Caleb Crain is a blogger, but, unlike the rest of us, one who is often actually worth reading. His training, and to a great degree his interests, are in American literature, a fact for which, as a horribly unfashionable exponent of High Classicism, I will not so much blame as pity him, and which, despite all my expectation to the contrary, seems to have left the sharpness of his intellect all but untouched; only a favorable disposition towards Freudianism reveals him. This Caleb Crain then, possessed of no small amount of both sagacity and taste, and yet hardly accustomed, as we shall see, to think within the constructs of earlier civilization, has taken upon himself to read "desultorily, and with no ambitions for speed or even completion," the Faerie Queene of Edmund Spenser. It is a pleasure I would recommend to all. After commenting first upon the archaism of his diction, Mr. Crain passes this evocative judgment on the allegorical world of Spenser's poem:
"In principle I don't mind it that one character stands for virtue, another for virginity, etc., but many of Spenser's characters represent their ideas so impartially that they don't quite come across as people. Add in the poem's resort to fantastical and sometimes gruesome imagery, and the reader sometimes feels as if he is trapped in another person's unconscious, prey to mysterious forces incarnated as monsters, elves, and beauties, all lacking the sort of personal self that might in a pinch be negotiated with."
The rest of the post continues with a discussion of the episode with Redcrosse and Despair, and its relevance to psychoanalytic discussions of suicide, which, if such things hold your interest, would certainly be worth reading. What more attracts me in Mr. Crain's comment is all the many things it says about how a reader raised on the novel has been taught to enjoy a text, and what a scholar trained in the last two centuries has been taught to find, indeed also what such readers cannot find and cannot enjoy--and his comments show he is certainly aware of this fact. Whatever I may say on this point has in all likelihood already been said, and more eloquently, by C.S. Lewis in one or other of his scholarly publications, to which I would direct the interested reader, especially his The Allegory of Love and The Discarded Image.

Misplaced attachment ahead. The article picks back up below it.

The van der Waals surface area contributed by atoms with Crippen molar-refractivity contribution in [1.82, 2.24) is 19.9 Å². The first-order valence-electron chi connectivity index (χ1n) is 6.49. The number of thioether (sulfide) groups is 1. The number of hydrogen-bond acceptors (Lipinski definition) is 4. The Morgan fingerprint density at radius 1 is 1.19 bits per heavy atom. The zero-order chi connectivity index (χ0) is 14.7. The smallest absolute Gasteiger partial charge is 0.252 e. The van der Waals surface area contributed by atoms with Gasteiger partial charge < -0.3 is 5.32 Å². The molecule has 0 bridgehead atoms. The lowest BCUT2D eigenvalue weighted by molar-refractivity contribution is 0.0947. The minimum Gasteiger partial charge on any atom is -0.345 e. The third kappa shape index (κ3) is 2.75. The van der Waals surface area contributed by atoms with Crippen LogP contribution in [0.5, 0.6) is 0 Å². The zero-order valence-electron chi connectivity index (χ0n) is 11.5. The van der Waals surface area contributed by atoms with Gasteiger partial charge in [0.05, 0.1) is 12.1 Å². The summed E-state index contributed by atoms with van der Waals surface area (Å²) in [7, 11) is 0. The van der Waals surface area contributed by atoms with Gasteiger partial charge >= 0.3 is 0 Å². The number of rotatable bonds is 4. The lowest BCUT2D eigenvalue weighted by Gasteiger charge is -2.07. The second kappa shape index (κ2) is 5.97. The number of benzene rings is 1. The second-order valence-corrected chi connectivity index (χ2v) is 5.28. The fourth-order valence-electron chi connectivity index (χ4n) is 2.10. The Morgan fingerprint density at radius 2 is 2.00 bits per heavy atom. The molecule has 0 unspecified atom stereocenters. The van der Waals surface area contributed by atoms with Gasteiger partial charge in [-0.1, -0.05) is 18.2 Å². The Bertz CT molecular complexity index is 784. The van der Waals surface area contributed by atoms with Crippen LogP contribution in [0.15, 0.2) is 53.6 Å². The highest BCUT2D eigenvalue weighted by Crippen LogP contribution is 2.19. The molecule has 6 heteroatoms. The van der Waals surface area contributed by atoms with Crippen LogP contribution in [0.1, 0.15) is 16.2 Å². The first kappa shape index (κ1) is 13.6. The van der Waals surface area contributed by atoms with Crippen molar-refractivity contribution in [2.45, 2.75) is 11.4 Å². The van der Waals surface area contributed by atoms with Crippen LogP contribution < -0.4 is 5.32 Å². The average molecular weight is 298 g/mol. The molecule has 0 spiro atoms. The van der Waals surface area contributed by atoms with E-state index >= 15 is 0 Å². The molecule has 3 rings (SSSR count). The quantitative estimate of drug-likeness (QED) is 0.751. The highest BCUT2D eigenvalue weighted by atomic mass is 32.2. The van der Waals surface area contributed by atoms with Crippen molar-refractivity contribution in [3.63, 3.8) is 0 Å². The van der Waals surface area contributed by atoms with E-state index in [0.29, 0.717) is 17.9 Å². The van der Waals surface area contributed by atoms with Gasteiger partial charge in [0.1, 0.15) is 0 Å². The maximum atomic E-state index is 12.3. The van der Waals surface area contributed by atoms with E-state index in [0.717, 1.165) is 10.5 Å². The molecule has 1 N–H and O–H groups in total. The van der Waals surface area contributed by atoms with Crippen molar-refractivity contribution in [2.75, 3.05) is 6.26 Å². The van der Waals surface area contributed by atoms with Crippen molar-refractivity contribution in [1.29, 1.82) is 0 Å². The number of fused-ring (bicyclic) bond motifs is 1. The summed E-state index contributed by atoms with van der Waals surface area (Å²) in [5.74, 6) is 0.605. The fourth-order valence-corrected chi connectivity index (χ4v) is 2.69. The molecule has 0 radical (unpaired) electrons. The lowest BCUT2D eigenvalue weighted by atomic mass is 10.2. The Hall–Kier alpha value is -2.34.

Mr. Crain's first observation, and the problem he has with Spenser as a reader of novels, is that the allegorical characters of the poem are not "believable," in his words, "don't quite come across as people." I assume we all know what is meant by "people," but it is worth parsing the statement out. Mr. Crain, I would wager, does not mean primarily things like the monstrosity of Duessa when she is uncovered by Arthur and revealed to be not a person but demon, or Occasion with her grotesque forelock. Such characters certainly do not come across as "people," but in the same way the giant Orgoglio, or for that matter the Rivers and Months that parade at various points in the poem, do not come across as "people": they are something other than people to begin with, and in that are well portrayed. What Crain means, rather, is that the human characters of the poem do not possess the depth of psychological complication one expects from the great novelists or may easily see in the great dramatists. One has, instead, people who are not "people," but rather move more comfortably in a world populated by Venus and Diana in their allegorical modes, and who have names like Braggadocchio.
What is it about such writing that troubles the modern reader? Does Spenser's method so offend against verisimilitude as to render his text unreadable because implausible? Or is it merely uncomfortable to find human beings who are not the complex individuals we often wish ourselves to be, who are "mere" instantiations of a transcendent ideal. For a man of Spenser's philosophical predilections, of course, such an instantiation is more "realistic" than the jumbles of quirk and nuance that our novelists portray. Yet we easily enjoy the writing of those whom we dissent from philosophically, and so in the case of Crain's dissatisfaction with Spenser I think one may more justly point to the long shadow cast by novelistic aims and procedures over all our current conceptions of literature, and narrative literature most of all. Unless one has become steeped in pre-modern literature, and done so in a way that is critical and attentive, any narrative piece will have the appearance of a failed novel. And I should perhaps say that, for someone who has somewhat become so steeped, the best novels too begin in their turn to take on the aspect of a failure.